Life Aboard an Aircraft Carrier: "The Safest, Most Dangerous Place on Earth"

Tuesday, June 10, 2014

The aircraft carrier USS Enterprise returns from a six-month deployment February 29, 2004 at the Norfolk Naval Station in Norfolk, Virginia. (Getty)

Geoff Dyer describes living aboard the USS George H.W. Bush, navigating the routines and protocols of “carrier-world,” from the elaborate choreography of the flight deck through miles of walkways and hatches to the kitchens serving meals for a crew of five thousand to the deafening complexity of catapult and arresting gear. In Another Great Day at Sea: Life Aboard the USS George H.W. Bush, Dyer records the daily life on board the ship, revealing it to be a prism for understanding a society where discipline and conformity, dedication and optimism, become forms of self-expression. 


Geoff Dyer

Comments [7]

Steve from Manhattan

Regarding naming ships for poets. During WWII the navy did have a ship named for Edgar Allan Poe.
As to question raised by other commenters as to how vulnerable modern ships are to attack by jet planes and missiles, the Falkland Wars, the first in which ships faced attacks by these, demonstrated that they are very vulnerable.

Jun. 10 2014 01:26 PM
Ken from Bronx

They named the carrier after GHW Bush because he flew planes for the Navy.

There is a USS Jimmy Carter, it is a submarine. J Carter served on Subs when he was in the Navy.

I am told that the National Guard will soon commission the "GW Bush". It will be an automated typewriter that works without anyone there to operate it.

Jun. 10 2014 12:58 PM
jgarbuz from Queens

Your guest does not know basic facts. The British DO have aircraft carriers now and are buidling new ones:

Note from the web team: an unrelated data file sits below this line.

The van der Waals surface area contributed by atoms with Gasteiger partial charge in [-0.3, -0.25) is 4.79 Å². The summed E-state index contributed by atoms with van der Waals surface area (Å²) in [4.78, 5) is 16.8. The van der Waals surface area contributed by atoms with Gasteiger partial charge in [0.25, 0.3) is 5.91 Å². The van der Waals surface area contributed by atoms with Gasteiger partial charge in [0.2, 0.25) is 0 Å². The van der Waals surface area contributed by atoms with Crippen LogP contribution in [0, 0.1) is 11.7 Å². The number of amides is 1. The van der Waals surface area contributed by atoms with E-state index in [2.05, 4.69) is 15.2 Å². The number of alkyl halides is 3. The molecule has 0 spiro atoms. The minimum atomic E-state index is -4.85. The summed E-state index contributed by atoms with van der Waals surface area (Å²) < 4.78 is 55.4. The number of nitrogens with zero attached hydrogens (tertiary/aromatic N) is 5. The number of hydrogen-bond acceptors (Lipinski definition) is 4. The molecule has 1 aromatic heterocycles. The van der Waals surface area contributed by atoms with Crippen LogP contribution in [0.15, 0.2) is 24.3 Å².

Queen elizabeth class aircraft carrier

"UK CVF Royal Navy aircraft carriers, HMS Queen Elizabeth and HMS Prince of Wales, are expected to enter service in 2016 and 2018.

Billions have been ploughed by the US and UK governments to ensure that they continue their claim to possess the most advanced navies in the world.

CVF will displace 65,000 tons, a size between the USA's 100,000t Nimitz Class and the French 43,000t Charles de Gaulle Class aircraft carriers, and three times larger than the 20,000t UK Invincible Class carriers.

The carrier will have a maximum speed of 25kt. At 15kt the range is 10,000nm and the ship carries food, fuel and stores for an endurance of seven days between replenishments. Each ship will have a complement of typically 1,200, including 600 aircrew."

Jun. 10 2014 12:58 PM
jgarbuz from Queens

Can our carriers survive Iranian or other anti-ship missiles? Or would they be sunk quickly in the event we go to war with Iran or China or whomever has such missiles?

Jun. 10 2014 12:50 PM
jgarbuz from Queens

Another Brit who allegedly wants to be an American.

Anyhow, can you ask your guest what he knows about the vulnerability of our carriers to Iranian, Chinese or Russian anti-ship ballistic missiles. Can our carriers effectively protect themselves against a barrage of such anti-ship missiles.
Or was that topic not brought up?

Jun. 10 2014 12:48 PM
RUCB_Alum from Central New Jersey

Two pre-airing questions...

1) The Air Force has 'pilots', the Navy has 'aviators'.

2) It used to be true that the expense of a new aircraft carrier is the same as the junior year tuition for EVERY AMERICAN IN COLLEGE. Is that still true? How can we justify building more of these ships while we let college costs eat up so much earning power?

Jun. 10 2014 12:42 PM
Jim B from Queens

"Life aboard an Aircraft Carrier" is the Laziest story around.
Every few months some TV channel trouts out this same pony.

Does the DOD pay you to run this ?

Jun. 10 2014 12:05 PM

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